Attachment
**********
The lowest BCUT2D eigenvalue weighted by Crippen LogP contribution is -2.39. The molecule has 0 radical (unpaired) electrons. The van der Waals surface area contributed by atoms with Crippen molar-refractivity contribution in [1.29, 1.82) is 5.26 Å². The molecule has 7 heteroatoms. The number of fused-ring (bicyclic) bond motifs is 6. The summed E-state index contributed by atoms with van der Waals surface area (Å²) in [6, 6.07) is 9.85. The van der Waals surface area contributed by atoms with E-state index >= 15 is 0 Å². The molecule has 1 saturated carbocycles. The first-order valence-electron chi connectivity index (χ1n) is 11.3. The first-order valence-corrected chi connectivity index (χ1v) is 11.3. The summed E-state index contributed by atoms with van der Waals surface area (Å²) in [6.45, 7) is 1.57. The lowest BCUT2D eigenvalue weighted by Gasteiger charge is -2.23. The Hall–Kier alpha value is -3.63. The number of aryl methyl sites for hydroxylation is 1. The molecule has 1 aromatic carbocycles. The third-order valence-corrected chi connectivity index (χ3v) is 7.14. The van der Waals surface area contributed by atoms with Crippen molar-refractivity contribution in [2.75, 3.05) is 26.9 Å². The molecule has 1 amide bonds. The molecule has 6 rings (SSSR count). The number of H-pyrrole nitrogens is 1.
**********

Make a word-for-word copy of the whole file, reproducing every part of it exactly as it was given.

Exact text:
The lowest BCUT2D eigenvalue weighted by Crippen LogP contribution is -2.39. The molecule has 0 radical (unpaired) electrons. The van der Waals surface area contributed by atoms with Crippen molar-refractivity contribution in [1.29, 1.82) is 5.26 Å². The molecule has 7 heteroatoms. The number of fused-ring (bicyclic) bond motifs is 6. The summed E-state index contributed by atoms with van der Waals surface area (Å²) in [6, 6.07) is 9.85. The van der Waals surface area contributed by atoms with E-state index >= 15 is 0 Å². The molecule has 1 saturated carbocycles. The first-order valence-electron chi connectivity index (χ1n) is 11.3. The first-order valence-corrected chi connectivity index (χ1v) is 11.3. The summed E-state index contributed by atoms with van der Waals surface area (Å²) in [6.45, 7) is 1.57. The lowest BCUT2D eigenvalue weighted by Gasteiger charge is -2.23. The Hall–Kier alpha value is -3.63. The number of aryl methyl sites for hydroxylation is 1. The molecule has 1 aromatic carbocycles. The third-order valence-corrected chi connectivity index (χ3v) is 7.14. The van der Waals surface area contributed by atoms with Crippen molar-refractivity contribution in [2.75, 3.05) is 26.9 Å². The molecule has 1 amide bonds. The molecule has 6 rings (SSSR count). The number of H-pyrrole nitrogens is 1.